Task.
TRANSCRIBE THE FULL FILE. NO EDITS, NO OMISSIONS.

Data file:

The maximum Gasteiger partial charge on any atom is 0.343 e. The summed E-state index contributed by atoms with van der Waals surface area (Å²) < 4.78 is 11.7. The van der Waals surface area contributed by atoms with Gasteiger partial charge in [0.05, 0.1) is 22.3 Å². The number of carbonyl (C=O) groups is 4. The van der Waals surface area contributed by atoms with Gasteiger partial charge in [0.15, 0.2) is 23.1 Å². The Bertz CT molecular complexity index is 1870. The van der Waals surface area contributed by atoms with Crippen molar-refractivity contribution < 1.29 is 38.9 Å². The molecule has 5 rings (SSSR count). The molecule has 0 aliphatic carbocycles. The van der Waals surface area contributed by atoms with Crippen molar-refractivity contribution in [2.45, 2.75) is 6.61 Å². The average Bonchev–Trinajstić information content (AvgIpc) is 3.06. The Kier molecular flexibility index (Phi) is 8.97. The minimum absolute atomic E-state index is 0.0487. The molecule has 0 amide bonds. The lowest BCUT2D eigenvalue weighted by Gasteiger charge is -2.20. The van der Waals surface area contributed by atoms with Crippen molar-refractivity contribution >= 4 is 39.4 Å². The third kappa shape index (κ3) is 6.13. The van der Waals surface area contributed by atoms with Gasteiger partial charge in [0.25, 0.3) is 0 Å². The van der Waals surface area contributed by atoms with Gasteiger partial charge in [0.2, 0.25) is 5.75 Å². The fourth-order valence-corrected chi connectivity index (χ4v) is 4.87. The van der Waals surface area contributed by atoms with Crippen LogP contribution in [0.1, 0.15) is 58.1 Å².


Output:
The maximum Gasteiger partial charge on any atom is 0.343 e. The summed E-state index contributed by atoms with van der Waals surface area (Å²) < 4.78 is 11.7. The van der Waals surface area contributed by atoms with Gasteiger partial charge in [0.05, 0.1) is 22.3 Å². The number of carbonyl (C=O) groups is 4. The van der Waals surface area contributed by atoms with Gasteiger partial charge in [0.15, 0.2) is 23.1 Å². The Bertz CT molecular complexity index is 1870. The van der Waals surface area contributed by atoms with Crippen molar-refractivity contribution < 1.29 is 38.9 Å². The molecule has 5 rings (SSSR count). The molecule has 0 aliphatic carbocycles. The van der Waals surface area contributed by atoms with Crippen molar-refractivity contribution in [2.45, 2.75) is 6.61 Å². The average Bonchev–Trinajstić information content (AvgIpc) is 3.06. The Kier molecular flexibility index (Phi) is 8.97. The minimum absolute atomic E-state index is 0.0487. The molecule has 0 amide bonds. The lowest BCUT2D eigenvalue weighted by Gasteiger charge is -2.20. The van der Waals surface area contributed by atoms with Crippen molar-refractivity contribution >= 4 is 39.4 Å². The third kappa shape index (κ3) is 6.13. The van der Waals surface area contributed by atoms with Gasteiger partial charge in [0.25, 0.3) is 0 Å². The van der Waals surface area contributed by atoms with Gasteiger partial charge in [0.2, 0.25) is 5.75 Å². The fourth-order valence-corrected chi connectivity index (χ4v) is 4.87. The van der Waals surface area contributed by atoms with Crippen LogP contribution in [0.1, 0.15) is 58.1 Å².